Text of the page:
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    Makau Mutua: What WITHDRAWAL of ICC charges MEANS for William Ruto’s FUTURE
    Date: December 06, 2014
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    By Makau Mutua
    The Jubilee corner is in a complete tizzy. That’s because the indomitable Fatou Bensouda, ICC’s own Iron Lady, has thrown in the towel. That’s right – Ms Bensouda has conceded she doesn’t have the grounds to put Kenya’s Uhuru Muigai Kenyatta behind bars for crimes against humanity. The sigh of relief from State House Nairobi could be heard all the way to The Hague.

    But the withdrawal of Mr Kenyatta’s case is a double-edged sword. A “withdrawal” isn’t an “acquittal” or a “termination.” Methinks it’s premature to uncork the champagne bottle. My crystal ball tells me the ICC isn’t done haunting the Jubilee duo of Mr Kenyatta and William Ruto.

    Get your popcorn and let me peel your eyes. First, let’s stipulate that Mr Kenyatta hasn’t been completely cleared by the ICC. Ms Bensouda has asserted – and the judges concur – that the Kenyan Government hasn’t cooperated with the ICC. In plain language, the Kenyan Government, of which Mr Kenyatta is the principal, has obstructed justice.

    This is the finding of the ICC judges, not one Makau Mutua. But the judges then went on to hold – incredibly – that they wouldn’t refer Kenya to the Assembly of State Parties for its refusal to hand over required evidence. That’s a load of manure.

    The ICC blinked, and in so doing, gave impunity legs. But it put a dagger in Mr Kenyatta’s back – that “his” state has shielded him from justice. My point is that the Court didn’t clear Mr Kenyatta’s name, or opine on his guilt or innocence.

    In my view, that means the world is free to draw a negative inference against Mr Kenyatta. The Chief Prosecutor charged, and the court agreed, that witnesses have disappeared, been murdered, bribed, interfered with and intimidated.

    Logic says that Mr Kenyatta is the beneficiary of the collapse of the evidentiary basis of the case. That’s why the inference of guilt can never go away absent a full trial. A cloud will always hang over his head. Ms Bensouda “withdrew” the charges. The Court didn’t “acquit” Mr Kenyatta. She has reserved the right to reinstate the charges should fresh evidence be found.

    Political marriage Second, Mr Kenyatta should be worried about what the withdrawal of the charges against him will do to his political marriage with Mr Ruto and URP. You don’t have to be a rocket scientist to know that Mr Ruto’s case got stronger as Mr Kenyatta’s got weaker. This is toxic news for Mr Kenyatta because Mr Ruto’s Kalenjin base is steaming. Get this – the only defendants left in the ICC dock are both Kalenjin.

    Mr Ruto and journalist Joshua arap Sang have been left holding the bag for the 2008 post-election mayhem. Both were in ODM. All the PNU suspects have gone scot-free. There’s no doubt Mr Ruto’s Kalenjin acolytes will start spouting “grievance politics” soon. You know why. Mr Kenyatta is an astute politico. In his statement after his charges were withdrawn, he was quick to show solidarity with Mr Ruto, his deputy, over his continued tribulations at The Hague.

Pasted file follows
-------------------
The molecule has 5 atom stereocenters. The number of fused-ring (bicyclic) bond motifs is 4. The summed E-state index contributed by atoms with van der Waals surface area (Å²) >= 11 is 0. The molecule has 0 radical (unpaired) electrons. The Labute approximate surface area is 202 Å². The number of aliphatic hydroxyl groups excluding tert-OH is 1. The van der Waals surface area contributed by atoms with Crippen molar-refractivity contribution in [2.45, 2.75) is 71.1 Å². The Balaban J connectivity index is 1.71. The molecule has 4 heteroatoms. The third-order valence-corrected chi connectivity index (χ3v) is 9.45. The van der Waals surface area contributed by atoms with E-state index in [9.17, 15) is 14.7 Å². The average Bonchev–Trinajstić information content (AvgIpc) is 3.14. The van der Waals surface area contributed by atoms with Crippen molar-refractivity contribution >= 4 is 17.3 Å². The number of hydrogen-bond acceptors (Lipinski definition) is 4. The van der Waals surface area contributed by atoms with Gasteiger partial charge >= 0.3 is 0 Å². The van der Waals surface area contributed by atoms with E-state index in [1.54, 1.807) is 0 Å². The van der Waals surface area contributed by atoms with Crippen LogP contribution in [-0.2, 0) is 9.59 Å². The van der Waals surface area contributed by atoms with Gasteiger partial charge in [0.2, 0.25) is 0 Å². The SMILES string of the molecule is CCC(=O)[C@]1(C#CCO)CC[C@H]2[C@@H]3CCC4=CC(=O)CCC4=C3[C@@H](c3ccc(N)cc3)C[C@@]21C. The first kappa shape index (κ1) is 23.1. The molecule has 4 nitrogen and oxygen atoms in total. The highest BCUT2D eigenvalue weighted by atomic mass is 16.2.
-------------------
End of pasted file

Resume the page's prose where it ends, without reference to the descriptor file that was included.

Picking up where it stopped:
Mr Kenyatta sought to put out the fires before they become an inferno. He doesn’t want to seem callous, or be seen to throw Mr Ruto under the bus. Nor does he want to celebrate his own good fortune too loudly. The question is whether Mr Ruto’s URP column will buy Mr Kenyatta’s politics of humility and solidarity with their chief. My intuition tells me the mutual suspicion between the two men – and their camps – will only intensify. The reverse would be apolitical. Matters will heat up.

    Third, the marriage in Jubilee between Mr Kenyatta’s TNA and Mr Ruto URP is in all probability on life support. I once wrote that the Jubilee alliance was nonsense on stilts and couldn’t take one step without collapsing in a heap.

    I was right. Jubilee will only survive if Mr Ruto is acquitted at The Hague, or if his case doesn’t drag on for too long. In the event, Mr Kenyatta’s politics of appeasement may not work.

    Let’s remember there are those in his inner sanctum who have no use for Mr Ruto. Will this faction use the withdrawal of the case to stick it to Mr Ruto? What leverage does Mr Ruto now have in Jubilee? Which brings me to my final point. The “bond” between Mr Ruto and Mr Kenyatta was the ICC cord. That cord has now broken – irrevocably. The bond that held the duo together has come apart. The strategic and tactical reasons for their marriage no longer hold. Mr Kenyatta is now clearly in the driver’s seat, and Mr Ruto can do nothing about it. Politics isn’t about sentiment, but interests.
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